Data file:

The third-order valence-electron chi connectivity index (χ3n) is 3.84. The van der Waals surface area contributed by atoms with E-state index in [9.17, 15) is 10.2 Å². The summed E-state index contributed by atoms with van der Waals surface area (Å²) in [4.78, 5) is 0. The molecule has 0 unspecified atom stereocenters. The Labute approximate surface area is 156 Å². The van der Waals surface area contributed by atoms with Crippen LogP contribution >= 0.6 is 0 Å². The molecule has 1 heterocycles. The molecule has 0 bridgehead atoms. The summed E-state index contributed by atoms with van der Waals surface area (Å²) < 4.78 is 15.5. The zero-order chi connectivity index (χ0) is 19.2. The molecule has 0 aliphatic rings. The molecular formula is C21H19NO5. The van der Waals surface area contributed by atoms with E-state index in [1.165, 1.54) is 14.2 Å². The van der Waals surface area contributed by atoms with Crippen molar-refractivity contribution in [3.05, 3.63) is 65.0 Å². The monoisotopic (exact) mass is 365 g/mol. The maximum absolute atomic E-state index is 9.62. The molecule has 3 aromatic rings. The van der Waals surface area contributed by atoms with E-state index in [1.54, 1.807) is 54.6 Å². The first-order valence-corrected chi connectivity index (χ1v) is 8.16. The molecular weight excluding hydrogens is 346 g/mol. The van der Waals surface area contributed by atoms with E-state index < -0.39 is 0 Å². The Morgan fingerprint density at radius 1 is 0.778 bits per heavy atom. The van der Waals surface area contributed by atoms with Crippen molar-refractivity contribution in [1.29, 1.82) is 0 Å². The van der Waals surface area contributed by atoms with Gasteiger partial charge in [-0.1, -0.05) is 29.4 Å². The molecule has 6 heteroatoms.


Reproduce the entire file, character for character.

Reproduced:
The third-order valence-electron chi connectivity index (χ3n) is 3.84. The van der Waals surface area contributed by atoms with E-state index in [9.17, 15) is 10.2 Å². The summed E-state index contributed by atoms with van der Waals surface area (Å²) in [4.78, 5) is 0. The molecule has 0 unspecified atom stereocenters. The Labute approximate surface area is 156 Å². The van der Waals surface area contributed by atoms with Crippen LogP contribution >= 0.6 is 0 Å². The molecule has 1 heterocycles. The molecule has 0 bridgehead atoms. The summed E-state index contributed by atoms with van der Waals surface area (Å²) < 4.78 is 15.5. The zero-order chi connectivity index (χ0) is 19.2. The molecule has 0 aliphatic rings. The molecular formula is C21H19NO5. The van der Waals surface area contributed by atoms with E-state index in [1.165, 1.54) is 14.2 Å². The van der Waals surface area contributed by atoms with Crippen molar-refractivity contribution in [3.05, 3.63) is 65.0 Å². The monoisotopic (exact) mass is 365 g/mol. The maximum absolute atomic E-state index is 9.62. The molecule has 3 aromatic rings. The van der Waals surface area contributed by atoms with E-state index in [1.54, 1.807) is 54.6 Å². The first-order valence-corrected chi connectivity index (χ1v) is 8.16. The molecular weight excluding hydrogens is 346 g/mol. The van der Waals surface area contributed by atoms with E-state index < -0.39 is 0 Å². The Morgan fingerprint density at radius 1 is 0.778 bits per heavy atom. The van der Waals surface area contributed by atoms with Crippen molar-refractivity contribution in [1.29, 1.82) is 0 Å². The van der Waals surface area contributed by atoms with Gasteiger partial charge in [-0.1, -0.05) is 29.4 Å². The molecule has 6 heteroatoms.